Report of Two Cases of Zinsser-Cole-Engman (Dyskeratosis Congenita) Syndrome- A Rare Entity

JMED Research

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Kanakapura Nanjundaswamy Shivaswamy, A L Shyamprasad, T K Sumathy, C Ranganathan and Praveen Kumar S 

Department of Dermatology & STD, M S Ramaiah Medical College, INDIA

Volume 2014 (2014), Article ID 757802, JMED Research, 5 pages, DOI: 10.5171/2014.757802

Received date : 14 October 2013; Accepted date : 26 November 2013; Published date : 7 February 2014

Academic editor: Gerdine J. Stout

Cite this Article as: Kanakapura Nanjundaswamy Shivaswamy, A L Shyamprasad, T K Sumathy, C Ranganathan and Praveen Kumar S (2014), "Report of Two Cases of Zinsser-Cole-Engman (Dyskeratosis Congenita) Syndrome- A Rare Entity," JMED Research, Vol. 2014 (2014), Article ID 757802, DOI: 10.5171/2014.757802

Copyright © 2014. Kanakapura Nanjundaswamy Shivaswamy, A L Shyamprasad, T K Sumathy, C Ranganathan and Praveen Kumar S. Distributed under Creative Commons CC-BY 3.0

Abstract

Zinsser-Cole-Engman syndrome, also known as dyskeratosis congenita, is a rare genetic disorder characterized by triad of pigmentation and atrophy of the skin, leukokeratoses of oral mucosa and nail dystrophy along with bone marrow failure and predisposition to cancer. Here, we are reporting two cases of dyskeratosis congenita of which the first case presented with asymptomatic skin lesions and the second with avascular necrosis of the hip. 

Keywords: Dyskeratosis, pigmentation, atrophy, leukokeratosis, nail dystrophy.

Introduction

Zinsser- Cole-Engman syndrome, also known as dyskeratosis congenita, is a rare genetic disorder characterized by triad of pigmentation and atrophy of the skin, leukokeratoses of oral mucosa and nail dystrophy along with bone marrow failure and predisposition to cancer [1]. The condition can be inherited as autosomal recessive, autosomal dominant and rarely X linked. It is proposed that mutations in dyskerin gene (DKC1) and telomerase RNA component (TERC) result in chromosomal instability and early cellular senescence with a progression to cancer [2]. Dermatologists should be able to recognize the early mucocutaneous features to arrive at the diagnosis, then, aiding frequent follow up to detect the malignancies at the earliest.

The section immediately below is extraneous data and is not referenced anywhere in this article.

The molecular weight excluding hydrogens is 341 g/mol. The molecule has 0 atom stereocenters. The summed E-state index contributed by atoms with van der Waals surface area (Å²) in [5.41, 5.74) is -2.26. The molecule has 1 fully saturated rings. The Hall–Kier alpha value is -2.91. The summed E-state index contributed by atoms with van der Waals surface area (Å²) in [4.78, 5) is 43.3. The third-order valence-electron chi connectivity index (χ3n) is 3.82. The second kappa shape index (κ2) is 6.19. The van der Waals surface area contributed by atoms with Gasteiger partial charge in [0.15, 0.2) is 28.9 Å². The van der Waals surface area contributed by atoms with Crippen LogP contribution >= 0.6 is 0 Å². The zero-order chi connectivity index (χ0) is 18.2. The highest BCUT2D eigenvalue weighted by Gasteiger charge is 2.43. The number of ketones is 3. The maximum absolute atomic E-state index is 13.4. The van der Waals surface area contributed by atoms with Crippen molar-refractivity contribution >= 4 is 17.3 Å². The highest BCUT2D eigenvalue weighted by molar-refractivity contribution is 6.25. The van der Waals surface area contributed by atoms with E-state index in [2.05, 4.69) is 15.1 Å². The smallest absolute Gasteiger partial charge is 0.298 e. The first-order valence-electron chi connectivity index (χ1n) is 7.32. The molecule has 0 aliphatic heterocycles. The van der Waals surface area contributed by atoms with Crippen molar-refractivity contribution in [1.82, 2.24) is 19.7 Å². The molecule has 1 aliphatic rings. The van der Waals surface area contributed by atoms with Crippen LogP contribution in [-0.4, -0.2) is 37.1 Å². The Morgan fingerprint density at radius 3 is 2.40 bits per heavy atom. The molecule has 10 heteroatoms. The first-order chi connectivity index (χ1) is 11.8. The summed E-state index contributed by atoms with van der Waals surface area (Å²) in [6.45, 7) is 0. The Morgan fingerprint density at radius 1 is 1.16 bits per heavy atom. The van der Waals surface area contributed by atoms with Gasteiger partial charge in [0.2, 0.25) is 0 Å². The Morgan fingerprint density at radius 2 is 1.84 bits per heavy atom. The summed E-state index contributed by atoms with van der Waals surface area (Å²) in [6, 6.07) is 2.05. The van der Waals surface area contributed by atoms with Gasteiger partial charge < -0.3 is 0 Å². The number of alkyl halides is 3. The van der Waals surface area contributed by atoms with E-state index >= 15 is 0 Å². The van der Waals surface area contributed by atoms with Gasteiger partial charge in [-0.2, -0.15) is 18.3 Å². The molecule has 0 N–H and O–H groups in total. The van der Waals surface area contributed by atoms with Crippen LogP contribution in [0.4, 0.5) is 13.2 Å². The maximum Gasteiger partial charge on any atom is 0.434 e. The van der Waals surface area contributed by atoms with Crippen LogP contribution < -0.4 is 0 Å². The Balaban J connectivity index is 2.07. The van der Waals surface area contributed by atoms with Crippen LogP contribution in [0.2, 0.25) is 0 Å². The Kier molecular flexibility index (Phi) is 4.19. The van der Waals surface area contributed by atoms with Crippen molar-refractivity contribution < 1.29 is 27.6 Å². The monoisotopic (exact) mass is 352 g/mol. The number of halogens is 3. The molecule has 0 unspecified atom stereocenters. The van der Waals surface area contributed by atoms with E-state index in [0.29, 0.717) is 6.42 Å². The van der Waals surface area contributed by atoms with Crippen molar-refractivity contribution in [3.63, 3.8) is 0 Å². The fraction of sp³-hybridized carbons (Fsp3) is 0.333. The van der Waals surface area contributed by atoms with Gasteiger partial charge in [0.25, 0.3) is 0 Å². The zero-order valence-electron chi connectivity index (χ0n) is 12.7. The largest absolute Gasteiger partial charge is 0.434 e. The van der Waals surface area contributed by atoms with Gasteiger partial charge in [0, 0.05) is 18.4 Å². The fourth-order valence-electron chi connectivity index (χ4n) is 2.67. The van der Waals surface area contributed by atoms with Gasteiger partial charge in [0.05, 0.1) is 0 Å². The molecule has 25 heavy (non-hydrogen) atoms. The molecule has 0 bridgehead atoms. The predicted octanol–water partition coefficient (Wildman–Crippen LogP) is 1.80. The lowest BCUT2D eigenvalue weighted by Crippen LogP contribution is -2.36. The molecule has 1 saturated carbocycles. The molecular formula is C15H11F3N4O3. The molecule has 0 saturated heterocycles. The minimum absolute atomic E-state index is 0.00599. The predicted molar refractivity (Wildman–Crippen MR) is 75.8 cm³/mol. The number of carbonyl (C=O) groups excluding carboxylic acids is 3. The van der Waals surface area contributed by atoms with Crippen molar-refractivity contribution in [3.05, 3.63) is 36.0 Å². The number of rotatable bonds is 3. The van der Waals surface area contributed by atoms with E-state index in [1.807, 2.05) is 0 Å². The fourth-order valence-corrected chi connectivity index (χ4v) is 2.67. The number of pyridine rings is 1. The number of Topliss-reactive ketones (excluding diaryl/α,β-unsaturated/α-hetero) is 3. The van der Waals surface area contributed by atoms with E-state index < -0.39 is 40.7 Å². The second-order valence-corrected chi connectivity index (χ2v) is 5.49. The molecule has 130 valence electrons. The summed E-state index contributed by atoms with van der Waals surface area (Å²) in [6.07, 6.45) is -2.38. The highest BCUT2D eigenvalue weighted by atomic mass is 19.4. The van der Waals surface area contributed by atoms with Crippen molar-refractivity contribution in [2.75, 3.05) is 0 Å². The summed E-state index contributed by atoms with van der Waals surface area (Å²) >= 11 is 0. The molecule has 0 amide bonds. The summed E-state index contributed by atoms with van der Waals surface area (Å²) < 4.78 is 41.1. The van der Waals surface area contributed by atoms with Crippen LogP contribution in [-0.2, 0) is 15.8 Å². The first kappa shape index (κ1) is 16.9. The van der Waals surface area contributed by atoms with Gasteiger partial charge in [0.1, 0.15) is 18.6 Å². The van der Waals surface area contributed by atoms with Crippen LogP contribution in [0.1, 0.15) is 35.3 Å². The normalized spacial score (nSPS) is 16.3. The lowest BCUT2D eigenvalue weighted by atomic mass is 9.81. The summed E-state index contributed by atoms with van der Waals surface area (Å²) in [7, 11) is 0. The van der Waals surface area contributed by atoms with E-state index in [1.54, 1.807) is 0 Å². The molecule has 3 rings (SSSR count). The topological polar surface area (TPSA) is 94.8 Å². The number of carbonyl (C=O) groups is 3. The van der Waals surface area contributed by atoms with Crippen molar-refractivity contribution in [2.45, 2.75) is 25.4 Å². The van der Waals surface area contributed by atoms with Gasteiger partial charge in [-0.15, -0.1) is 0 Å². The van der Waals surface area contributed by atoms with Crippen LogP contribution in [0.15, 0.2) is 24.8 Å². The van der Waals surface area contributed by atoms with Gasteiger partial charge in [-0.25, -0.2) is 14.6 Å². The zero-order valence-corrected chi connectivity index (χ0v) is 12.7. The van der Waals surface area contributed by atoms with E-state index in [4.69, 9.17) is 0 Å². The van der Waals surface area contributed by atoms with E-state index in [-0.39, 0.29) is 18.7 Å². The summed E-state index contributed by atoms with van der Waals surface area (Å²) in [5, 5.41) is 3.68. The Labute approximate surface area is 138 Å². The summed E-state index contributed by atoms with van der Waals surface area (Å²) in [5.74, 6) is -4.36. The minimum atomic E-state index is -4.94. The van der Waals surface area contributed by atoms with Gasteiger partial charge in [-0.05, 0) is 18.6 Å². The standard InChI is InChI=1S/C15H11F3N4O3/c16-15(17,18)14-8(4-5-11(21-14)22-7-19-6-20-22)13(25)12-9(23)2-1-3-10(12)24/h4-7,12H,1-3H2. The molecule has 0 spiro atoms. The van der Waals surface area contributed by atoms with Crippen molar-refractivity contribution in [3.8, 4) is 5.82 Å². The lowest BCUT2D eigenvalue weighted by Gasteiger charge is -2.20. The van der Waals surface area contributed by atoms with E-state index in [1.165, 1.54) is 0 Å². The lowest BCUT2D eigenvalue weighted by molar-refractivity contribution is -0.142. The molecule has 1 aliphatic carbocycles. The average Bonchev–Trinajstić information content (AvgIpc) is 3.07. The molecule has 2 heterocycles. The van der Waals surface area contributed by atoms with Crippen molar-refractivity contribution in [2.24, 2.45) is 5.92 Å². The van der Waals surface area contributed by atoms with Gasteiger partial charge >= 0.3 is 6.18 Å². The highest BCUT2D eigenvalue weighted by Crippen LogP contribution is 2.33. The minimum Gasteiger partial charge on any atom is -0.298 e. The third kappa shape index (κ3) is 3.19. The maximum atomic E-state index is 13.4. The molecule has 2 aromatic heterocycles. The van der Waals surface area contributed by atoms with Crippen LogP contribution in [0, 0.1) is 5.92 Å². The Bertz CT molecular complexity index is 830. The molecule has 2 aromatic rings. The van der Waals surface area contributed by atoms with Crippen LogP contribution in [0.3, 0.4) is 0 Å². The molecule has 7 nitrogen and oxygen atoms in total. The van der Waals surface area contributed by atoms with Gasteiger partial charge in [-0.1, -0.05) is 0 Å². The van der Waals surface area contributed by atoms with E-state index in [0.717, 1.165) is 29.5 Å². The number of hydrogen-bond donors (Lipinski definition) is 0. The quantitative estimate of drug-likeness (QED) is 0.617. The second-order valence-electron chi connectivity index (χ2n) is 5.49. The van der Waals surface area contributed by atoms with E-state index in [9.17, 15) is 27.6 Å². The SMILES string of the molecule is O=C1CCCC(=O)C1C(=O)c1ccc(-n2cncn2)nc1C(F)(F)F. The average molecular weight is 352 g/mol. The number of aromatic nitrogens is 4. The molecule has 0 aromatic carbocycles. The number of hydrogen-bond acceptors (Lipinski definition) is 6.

Case Report

Case 1   

A ten year old boy, born out of non consanguineous marriage, presented to our department with history of asymptomatic skin lesions of 3 years duration. The skin lesions were pigmented and small to begin over the neck and chest, which gradually increased to involve other body parts. There were no similar complaints in the family. On examination, there were numerous hypo and hyperpigmented atrophic macules with mottled appearance over neck, limbs, and trunk. A few finger and toe nails were dystrophic.  Palms and soles were smooth with numerous atrophic hypopigmented macules and absent dermatoglyphics. A few discrete white keratotic patches were evident over tongue. His systemic examination and routine hematological investigations were within normal limits.

Case 2

A 30 year old male, admitted under orthopedics for chronic hip pain, was referred to the dermatology department for his skin lesions. Skin lesions began appearing since the age of 10. These skin lesions were initially small and gradually progressed to attain the present size. On examination, numerous discrete to coalesced hypopigmented dry atrophic macules with mottled appearance were noted all over the body. Longitudinal ridges, pterygium, dystrophy, alternating red and white bands with terminal nicking of few finger and toe nails were seen. The skin of palms and soles was smooth with no dermatoglyphics. Discrete white patches were noted over tongue and buccal mucosa. Other mucosae were normal. X-ray of both hips showed evidence of degenerative changes of the head of the femur. Other systemic examination was normal. Routine hematological investigations were within normal limits.  

Discussion

Zinsser- Cole-Engman syndrome, also known as dyskeratosis congenita, is a rare genetic disorder characterized by triad of pigmentation and atrophy of the skin, leukokeratoses of oral mucosa and nail dystrophy along with bone marrow failure and predisposition to cancer.[1] The condition can be inherited as autosomal recessive, autosomal dominant and is rarely X linked. The exact pathomechanism of this condition is not fully understood. It is proposed that mutations in dyskerin gene (DKC1) and telomerase RNA component (TERC) result in poor telomere maintenance which is central to the pathogenesis of this condition. Dyskerin gene is located on X chromosome at Xq28. Low levels of TERC in patients of dyskeratosis congenita lead to chromosomal instability and early cellular senescence with a progression to cancer.[2] Rapidly proliferating cells, which need high telomere maintenance like bone marrow cells,